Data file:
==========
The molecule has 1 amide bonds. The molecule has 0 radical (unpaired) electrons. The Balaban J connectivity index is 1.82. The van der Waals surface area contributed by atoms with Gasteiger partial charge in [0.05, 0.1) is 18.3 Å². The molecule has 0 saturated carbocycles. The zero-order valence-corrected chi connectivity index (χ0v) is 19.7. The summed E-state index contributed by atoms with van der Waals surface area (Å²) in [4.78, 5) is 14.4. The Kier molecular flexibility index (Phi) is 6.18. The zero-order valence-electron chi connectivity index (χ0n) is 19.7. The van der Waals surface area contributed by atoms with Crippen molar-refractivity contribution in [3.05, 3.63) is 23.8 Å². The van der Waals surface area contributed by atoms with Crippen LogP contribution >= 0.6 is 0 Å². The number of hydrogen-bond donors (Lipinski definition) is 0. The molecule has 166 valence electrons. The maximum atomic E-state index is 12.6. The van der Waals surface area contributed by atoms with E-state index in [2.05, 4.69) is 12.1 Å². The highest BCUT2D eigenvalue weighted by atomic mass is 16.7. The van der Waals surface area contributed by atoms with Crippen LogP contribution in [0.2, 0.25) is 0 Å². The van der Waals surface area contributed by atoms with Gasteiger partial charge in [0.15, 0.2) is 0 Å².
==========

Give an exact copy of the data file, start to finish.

The molecule has 1 amide bonds. The molecule has 0 radical (unpaired) electrons. The Balaban J connectivity index is 1.82. The van der Waals surface area contributed by atoms with Gasteiger partial charge in [0.05, 0.1) is 18.3 Å². The molecule has 0 saturated carbocycles. The zero-order valence-corrected chi connectivity index (χ0v) is 19.7. The summed E-state index contributed by atoms with van der Waals surface area (Å²) in [4.78, 5) is 14.4. The Kier molecular flexibility index (Phi) is 6.18. The zero-order valence-electron chi connectivity index (χ0n) is 19.7. The van der Waals surface area contributed by atoms with Crippen molar-refractivity contribution in [3.05, 3.63) is 23.8 Å². The van der Waals surface area contributed by atoms with Crippen LogP contribution >= 0.6 is 0 Å². The number of hydrogen-bond donors (Lipinski definition) is 0. The molecule has 166 valence electrons. The maximum atomic E-state index is 12.6. The van der Waals surface area contributed by atoms with E-state index in [2.05, 4.69) is 12.1 Å². The highest BCUT2D eigenvalue weighted by atomic mass is 16.7. The van der Waals surface area contributed by atoms with Crippen LogP contribution in [0.2, 0.25) is 0 Å². The van der Waals surface area contributed by atoms with Gasteiger partial charge in [0.15, 0.2) is 0 Å².